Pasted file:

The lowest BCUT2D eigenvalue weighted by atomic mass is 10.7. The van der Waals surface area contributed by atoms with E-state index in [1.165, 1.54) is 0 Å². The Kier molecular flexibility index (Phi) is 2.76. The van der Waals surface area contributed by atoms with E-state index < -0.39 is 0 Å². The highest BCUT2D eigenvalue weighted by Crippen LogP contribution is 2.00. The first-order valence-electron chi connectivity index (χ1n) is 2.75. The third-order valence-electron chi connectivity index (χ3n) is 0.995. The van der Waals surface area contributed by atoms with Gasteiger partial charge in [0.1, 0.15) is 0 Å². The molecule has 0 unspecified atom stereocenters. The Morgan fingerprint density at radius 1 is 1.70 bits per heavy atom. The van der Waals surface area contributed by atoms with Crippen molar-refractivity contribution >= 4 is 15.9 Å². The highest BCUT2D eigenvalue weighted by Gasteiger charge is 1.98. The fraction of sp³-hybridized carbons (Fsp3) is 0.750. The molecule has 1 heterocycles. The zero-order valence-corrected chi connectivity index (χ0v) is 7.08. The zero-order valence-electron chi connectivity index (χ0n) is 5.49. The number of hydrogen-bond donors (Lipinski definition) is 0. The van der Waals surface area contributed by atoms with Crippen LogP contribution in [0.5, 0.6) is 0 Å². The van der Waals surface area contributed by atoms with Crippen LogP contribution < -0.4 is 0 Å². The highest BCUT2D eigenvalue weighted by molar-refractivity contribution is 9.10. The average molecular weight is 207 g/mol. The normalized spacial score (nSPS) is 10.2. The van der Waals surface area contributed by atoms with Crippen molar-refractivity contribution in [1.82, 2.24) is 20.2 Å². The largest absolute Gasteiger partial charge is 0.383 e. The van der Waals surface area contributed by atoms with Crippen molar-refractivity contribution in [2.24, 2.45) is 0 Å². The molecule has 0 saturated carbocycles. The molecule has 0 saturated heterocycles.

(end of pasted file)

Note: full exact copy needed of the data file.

The lowest BCUT2D eigenvalue weighted by atomic mass is 10.7. The van der Waals surface area contributed by atoms with E-state index in [1.165, 1.54) is 0 Å². The Kier molecular flexibility index (Phi) is 2.76. The van der Waals surface area contributed by atoms with E-state index < -0.39 is 0 Å². The highest BCUT2D eigenvalue weighted by Crippen LogP contribution is 2.00. The first-order valence-electron chi connectivity index (χ1n) is 2.75. The third-order valence-electron chi connectivity index (χ3n) is 0.995. The van der Waals surface area contributed by atoms with Gasteiger partial charge in [0.1, 0.15) is 0 Å². The molecule has 0 unspecified atom stereocenters. The Morgan fingerprint density at radius 1 is 1.70 bits per heavy atom. The van der Waals surface area contributed by atoms with Crippen molar-refractivity contribution >= 4 is 15.9 Å². The highest BCUT2D eigenvalue weighted by Gasteiger charge is 1.98. The fraction of sp³-hybridized carbons (Fsp3) is 0.750. The molecule has 1 heterocycles. The zero-order valence-corrected chi connectivity index (χ0v) is 7.08. The zero-order valence-electron chi connectivity index (χ0n) is 5.49. The number of hydrogen-bond donors (Lipinski definition) is 0. The van der Waals surface area contributed by atoms with Crippen LogP contribution in [0.5, 0.6) is 0 Å². The van der Waals surface area contributed by atoms with Crippen LogP contribution < -0.4 is 0 Å². The highest BCUT2D eigenvalue weighted by molar-refractivity contribution is 9.10. The average molecular weight is 207 g/mol. The normalized spacial score (nSPS) is 10.2. The van der Waals surface area contributed by atoms with Crippen molar-refractivity contribution in [1.82, 2.24) is 20.2 Å². The largest absolute Gasteiger partial charge is 0.383 e. The van der Waals surface area contributed by atoms with Crippen molar-refractivity contribution in [2.24, 2.45) is 0 Å². The molecule has 0 saturated carbocycles. The molecule has 0 saturated heterocycles.